How does organizational culture affect team performance? How can you develop your team’s culture?
It is important to understand your organization’s organizational culture in the workplace. It is the glue that binds your employees to the company. Employees who understand what it means to work for you and why they work for you will be more committed and engaged.
Lack of understanding about this often leads to increased levels of turnover and increased costs in hiring replacements, both at the management (CEO) level or at operational levels, not just in terms of HR cost but also the time that could have been saved had this understanding been reached much earlier.
This article will provide a framework for analyzing your organization’s organizational culture, how it grew over time, helped by various external influences.
What is Organizational Culture?
Organizational culture refers to shared values, beliefs, norms, and practices. These values guide employees’ behavior and attitudes towards their jobs. They also shape the way they interact with each other and their environment.
Culture is a complex concept that has multiple dimensions. There are three main aspects of organizational culture: Values, Behaviors, and Beliefs. The first two are internal, whereas the third is external.
Workplace Culture Examples
When managing organizational culture, leaders should develop the following four elements: values, behaviors, beliefs, and structure.
Values: A set of standards or principles by which we make decisions and determine how to deal with situations. We typically associate these values with ethics, morality, honesty, integrity, trustworthiness, fairness, justice, respect, compassion, and responsibility. Every manager must communicate to his or her subordinates the company’s values. Otherwise, there will be confusion among the staff regarding what is expected of them.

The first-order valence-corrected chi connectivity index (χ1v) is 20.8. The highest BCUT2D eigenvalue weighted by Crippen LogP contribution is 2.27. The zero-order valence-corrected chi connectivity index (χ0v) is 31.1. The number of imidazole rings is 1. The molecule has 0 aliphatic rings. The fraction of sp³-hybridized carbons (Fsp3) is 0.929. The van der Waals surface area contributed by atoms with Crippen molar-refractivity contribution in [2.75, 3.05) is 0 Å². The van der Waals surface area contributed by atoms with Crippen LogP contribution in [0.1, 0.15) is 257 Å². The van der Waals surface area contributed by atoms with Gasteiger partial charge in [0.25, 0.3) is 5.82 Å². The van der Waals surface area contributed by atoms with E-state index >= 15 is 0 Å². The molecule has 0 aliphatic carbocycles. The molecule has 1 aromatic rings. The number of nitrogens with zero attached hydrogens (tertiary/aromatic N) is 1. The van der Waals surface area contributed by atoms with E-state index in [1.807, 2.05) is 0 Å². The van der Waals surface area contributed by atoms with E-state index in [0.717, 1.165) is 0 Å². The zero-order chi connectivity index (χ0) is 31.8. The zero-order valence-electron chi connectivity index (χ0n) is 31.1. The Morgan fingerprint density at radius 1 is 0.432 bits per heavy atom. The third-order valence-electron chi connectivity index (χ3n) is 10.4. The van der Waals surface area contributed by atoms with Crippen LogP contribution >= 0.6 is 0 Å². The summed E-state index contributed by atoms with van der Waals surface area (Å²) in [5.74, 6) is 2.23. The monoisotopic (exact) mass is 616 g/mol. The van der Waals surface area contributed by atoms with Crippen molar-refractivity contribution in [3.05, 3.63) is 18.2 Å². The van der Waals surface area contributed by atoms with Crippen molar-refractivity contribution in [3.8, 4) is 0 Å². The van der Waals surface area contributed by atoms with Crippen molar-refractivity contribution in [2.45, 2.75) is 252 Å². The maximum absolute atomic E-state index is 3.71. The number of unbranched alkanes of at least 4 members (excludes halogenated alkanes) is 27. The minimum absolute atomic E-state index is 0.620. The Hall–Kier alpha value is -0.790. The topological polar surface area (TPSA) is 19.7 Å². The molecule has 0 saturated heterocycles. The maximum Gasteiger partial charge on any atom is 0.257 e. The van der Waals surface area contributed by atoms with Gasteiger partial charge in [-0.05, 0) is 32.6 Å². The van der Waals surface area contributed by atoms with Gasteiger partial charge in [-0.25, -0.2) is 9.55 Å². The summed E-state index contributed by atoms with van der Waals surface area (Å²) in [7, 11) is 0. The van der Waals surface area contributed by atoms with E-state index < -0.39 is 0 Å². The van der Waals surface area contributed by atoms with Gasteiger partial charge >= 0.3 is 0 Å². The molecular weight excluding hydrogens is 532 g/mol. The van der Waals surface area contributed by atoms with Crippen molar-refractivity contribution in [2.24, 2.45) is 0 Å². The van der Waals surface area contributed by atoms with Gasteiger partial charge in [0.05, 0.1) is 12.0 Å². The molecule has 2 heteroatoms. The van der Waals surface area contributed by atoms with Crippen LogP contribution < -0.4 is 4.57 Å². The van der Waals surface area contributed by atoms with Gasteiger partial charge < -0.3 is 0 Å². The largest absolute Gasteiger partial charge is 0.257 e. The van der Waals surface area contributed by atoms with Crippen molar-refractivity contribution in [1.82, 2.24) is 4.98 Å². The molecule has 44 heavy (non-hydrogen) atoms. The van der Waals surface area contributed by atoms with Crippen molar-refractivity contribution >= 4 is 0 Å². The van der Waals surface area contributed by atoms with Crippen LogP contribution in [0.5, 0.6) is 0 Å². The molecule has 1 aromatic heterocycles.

Behaviors: This refers to our actions as part of our daily work routine. It includes tasks, procedures, responsibilities, policies, and the like. If these do not match the company’s values, then the results may be counterproductive. For example, if the values at your office are “honesty” and “caring,” but your boss expects you to lie to customers or cheat people out of money, this would be a sign that you have not communicated those values. Many organizations have specific guidelines for employee behaviors.
Beliefs: What do we believe that makes us who we are? In particular, they refer to our perceptions of truth. It involves assumptions, opinions, ideas, facts, feelings, memories, and expectations. It shapes our attitudes toward others and ourselves and determines how we act. Our values and beliefs may clash with those in an organization, resulting in stress. Such conflicts are normal when dealing with different cultures.
Structure: Employees need clear rules and regulations under which they operate. These help them keep track of its mission and objectives, set priorities, and manage time efficiently. When the goals and strategies are clear, it becomes easier to carry out the necessary activities to achieve them.